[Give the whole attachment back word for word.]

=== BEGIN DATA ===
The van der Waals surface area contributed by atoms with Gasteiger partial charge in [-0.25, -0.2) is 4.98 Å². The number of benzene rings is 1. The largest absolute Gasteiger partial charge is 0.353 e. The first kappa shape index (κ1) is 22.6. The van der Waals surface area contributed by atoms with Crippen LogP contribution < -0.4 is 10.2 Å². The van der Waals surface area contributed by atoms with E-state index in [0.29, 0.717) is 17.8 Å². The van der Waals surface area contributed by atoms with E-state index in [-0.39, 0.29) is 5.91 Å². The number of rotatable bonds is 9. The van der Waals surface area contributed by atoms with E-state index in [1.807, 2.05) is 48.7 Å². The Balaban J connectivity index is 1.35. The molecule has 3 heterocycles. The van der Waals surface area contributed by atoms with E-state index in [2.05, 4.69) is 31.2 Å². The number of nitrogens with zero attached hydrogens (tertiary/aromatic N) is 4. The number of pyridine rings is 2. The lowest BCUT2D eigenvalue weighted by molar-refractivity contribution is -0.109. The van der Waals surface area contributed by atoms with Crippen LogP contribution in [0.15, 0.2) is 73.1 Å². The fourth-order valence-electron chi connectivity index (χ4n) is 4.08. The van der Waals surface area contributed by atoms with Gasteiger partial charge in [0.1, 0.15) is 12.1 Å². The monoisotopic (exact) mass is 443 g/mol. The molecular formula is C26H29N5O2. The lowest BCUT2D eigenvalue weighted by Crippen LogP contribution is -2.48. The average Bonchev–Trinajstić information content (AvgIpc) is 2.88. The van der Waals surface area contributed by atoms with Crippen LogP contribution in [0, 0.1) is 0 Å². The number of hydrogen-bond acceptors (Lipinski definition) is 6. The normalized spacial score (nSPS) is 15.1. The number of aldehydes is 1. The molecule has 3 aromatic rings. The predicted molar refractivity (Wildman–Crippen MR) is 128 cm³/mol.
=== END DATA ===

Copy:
The van der Waals surface area contributed by atoms with Gasteiger partial charge in [-0.25, -0.2) is 4.98 Å². The number of benzene rings is 1. The largest absolute Gasteiger partial charge is 0.353 e. The first kappa shape index (κ1) is 22.6. The van der Waals surface area contributed by atoms with Crippen LogP contribution < -0.4 is 10.2 Å². The van der Waals surface area contributed by atoms with E-state index in [0.29, 0.717) is 17.8 Å². The van der Waals surface area contributed by atoms with E-state index in [-0.39, 0.29) is 5.91 Å². The number of rotatable bonds is 9. The van der Waals surface area contributed by atoms with E-state index in [1.807, 2.05) is 48.7 Å². The Balaban J connectivity index is 1.35. The molecule has 3 heterocycles. The van der Waals surface area contributed by atoms with E-state index in [2.05, 4.69) is 31.2 Å². The number of nitrogens with zero attached hydrogens (tertiary/aromatic N) is 4. The number of pyridine rings is 2. The lowest BCUT2D eigenvalue weighted by molar-refractivity contribution is -0.109. The van der Waals surface area contributed by atoms with Crippen LogP contribution in [0.15, 0.2) is 73.1 Å². The fourth-order valence-electron chi connectivity index (χ4n) is 4.08. The van der Waals surface area contributed by atoms with Gasteiger partial charge in [0.1, 0.15) is 12.1 Å². The monoisotopic (exact) mass is 443 g/mol. The molecular formula is C26H29N5O2. The lowest BCUT2D eigenvalue weighted by Crippen LogP contribution is -2.48. The average Bonchev–Trinajstić information content (AvgIpc) is 2.88. The van der Waals surface area contributed by atoms with Crippen LogP contribution in [0, 0.1) is 0 Å². The number of hydrogen-bond acceptors (Lipinski definition) is 6. The normalized spacial score (nSPS) is 15.1. The number of aldehydes is 1. The molecule has 3 aromatic rings. The predicted molar refractivity (Wildman–Crippen MR) is 128 cm³/mol.